The National Republican Campaign Committee (NRCC) has launched a new ad that touts the spending bills that House Republicans have passed to fund parts of the federal government, including Veterans Affairs and the National Institutes of Health, and slammed Senate Majority Leader Harry Reid (D-NV) for refusing to bring them to the floor for a vote:

Reid refuses to bring any of the piecemeal bills to the floor, demanding that House Republicans pass a so-called “clean” Continuing Resolution (CR). Including the three CRs passed before the government shutdown, the House has now passed 12 different measures that would open all or parts of the federal government.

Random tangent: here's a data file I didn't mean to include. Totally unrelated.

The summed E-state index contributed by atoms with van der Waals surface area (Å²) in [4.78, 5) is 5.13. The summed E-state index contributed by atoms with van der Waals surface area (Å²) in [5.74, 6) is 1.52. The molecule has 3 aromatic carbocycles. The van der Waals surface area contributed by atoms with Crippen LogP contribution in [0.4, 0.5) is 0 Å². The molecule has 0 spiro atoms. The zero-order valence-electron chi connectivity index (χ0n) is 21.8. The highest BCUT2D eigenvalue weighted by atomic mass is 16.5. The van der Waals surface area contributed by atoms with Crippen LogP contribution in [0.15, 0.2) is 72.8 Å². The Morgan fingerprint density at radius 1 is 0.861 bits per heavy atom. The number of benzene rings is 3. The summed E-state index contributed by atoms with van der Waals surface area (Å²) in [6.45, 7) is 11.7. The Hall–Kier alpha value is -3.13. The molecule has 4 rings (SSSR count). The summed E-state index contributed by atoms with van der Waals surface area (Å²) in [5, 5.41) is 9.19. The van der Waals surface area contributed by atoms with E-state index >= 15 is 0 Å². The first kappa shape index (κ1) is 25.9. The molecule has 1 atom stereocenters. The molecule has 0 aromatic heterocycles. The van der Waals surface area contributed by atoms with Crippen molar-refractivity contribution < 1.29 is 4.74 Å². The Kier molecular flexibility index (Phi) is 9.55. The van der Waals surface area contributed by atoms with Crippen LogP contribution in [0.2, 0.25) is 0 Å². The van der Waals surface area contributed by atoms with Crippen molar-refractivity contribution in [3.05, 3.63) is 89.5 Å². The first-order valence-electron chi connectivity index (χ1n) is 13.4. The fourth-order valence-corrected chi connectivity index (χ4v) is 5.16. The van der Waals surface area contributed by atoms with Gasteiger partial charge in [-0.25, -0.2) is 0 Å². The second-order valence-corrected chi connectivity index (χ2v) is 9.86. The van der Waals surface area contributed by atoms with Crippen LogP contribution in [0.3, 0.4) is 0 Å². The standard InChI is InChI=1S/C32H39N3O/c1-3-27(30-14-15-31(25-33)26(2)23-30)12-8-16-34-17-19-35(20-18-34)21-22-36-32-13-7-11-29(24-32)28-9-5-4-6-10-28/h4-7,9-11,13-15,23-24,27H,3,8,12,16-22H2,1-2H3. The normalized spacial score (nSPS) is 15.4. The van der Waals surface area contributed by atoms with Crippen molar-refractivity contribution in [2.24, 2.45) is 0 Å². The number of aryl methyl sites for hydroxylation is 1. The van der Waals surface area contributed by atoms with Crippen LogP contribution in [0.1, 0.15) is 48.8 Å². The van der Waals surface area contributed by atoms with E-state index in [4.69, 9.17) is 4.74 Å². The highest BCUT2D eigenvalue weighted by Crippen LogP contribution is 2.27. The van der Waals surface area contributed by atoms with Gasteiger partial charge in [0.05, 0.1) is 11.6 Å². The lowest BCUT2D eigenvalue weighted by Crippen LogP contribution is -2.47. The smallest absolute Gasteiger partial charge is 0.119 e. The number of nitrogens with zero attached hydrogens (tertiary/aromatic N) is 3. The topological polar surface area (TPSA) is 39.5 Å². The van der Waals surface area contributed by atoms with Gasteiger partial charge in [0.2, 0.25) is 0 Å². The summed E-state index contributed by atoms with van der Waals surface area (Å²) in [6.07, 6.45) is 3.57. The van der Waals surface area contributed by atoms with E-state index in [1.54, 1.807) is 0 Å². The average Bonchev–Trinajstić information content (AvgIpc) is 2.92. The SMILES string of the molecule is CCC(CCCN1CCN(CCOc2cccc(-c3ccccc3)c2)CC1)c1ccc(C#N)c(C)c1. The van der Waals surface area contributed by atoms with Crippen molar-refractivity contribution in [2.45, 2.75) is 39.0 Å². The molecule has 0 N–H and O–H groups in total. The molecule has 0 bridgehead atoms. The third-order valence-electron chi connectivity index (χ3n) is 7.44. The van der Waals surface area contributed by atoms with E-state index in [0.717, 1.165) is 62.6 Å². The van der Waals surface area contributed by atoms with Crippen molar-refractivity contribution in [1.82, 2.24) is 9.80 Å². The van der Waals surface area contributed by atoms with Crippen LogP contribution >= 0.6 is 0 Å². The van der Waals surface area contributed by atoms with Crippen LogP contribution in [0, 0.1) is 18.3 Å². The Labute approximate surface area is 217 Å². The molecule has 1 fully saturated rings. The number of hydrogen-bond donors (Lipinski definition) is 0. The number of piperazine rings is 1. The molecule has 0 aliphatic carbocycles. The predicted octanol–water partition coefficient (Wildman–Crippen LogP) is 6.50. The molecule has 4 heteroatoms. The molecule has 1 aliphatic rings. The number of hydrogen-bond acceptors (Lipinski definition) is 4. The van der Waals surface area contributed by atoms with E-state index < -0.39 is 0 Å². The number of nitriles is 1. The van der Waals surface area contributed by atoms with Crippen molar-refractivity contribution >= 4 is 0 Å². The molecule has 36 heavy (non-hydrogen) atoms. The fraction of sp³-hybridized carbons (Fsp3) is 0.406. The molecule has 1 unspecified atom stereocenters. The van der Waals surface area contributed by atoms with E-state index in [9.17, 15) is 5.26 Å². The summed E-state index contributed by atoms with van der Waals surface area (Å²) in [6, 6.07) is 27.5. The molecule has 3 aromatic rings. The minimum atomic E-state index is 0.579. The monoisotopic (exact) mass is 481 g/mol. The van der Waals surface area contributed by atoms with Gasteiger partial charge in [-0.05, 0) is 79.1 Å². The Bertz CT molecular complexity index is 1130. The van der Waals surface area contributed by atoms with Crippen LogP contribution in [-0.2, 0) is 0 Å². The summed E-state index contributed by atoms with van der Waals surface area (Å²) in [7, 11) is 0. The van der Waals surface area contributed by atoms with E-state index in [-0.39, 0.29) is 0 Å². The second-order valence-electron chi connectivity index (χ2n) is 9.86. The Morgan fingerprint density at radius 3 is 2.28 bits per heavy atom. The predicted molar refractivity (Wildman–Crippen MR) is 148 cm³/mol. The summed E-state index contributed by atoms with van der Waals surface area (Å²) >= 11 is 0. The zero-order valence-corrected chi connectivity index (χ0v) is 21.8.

Sticking to funding levels already approved by Congress isn’t a “compromise”

Nancy Pelosi and Harry Reid

One of the lines frequently espoused by congressional Democrats as their Republican counterparts hammer them for their refusal to negotiate on the impasse that’s led to the government shutdown is that they’ve already compromised on funding the federal government.

“You know that our Members do not like the $988 billion [Continuing Resolution], most of them have dug in their heels to say they would never support the $988 billion,” House Minority Leader Nancy Pelosi (D-CA) said last week of mood in her conference. “But to open government that, in my opinion is a luxury we can’t afford on the side of the Democrats, or the Republicans, so we’re willing to compromise to accept their number.”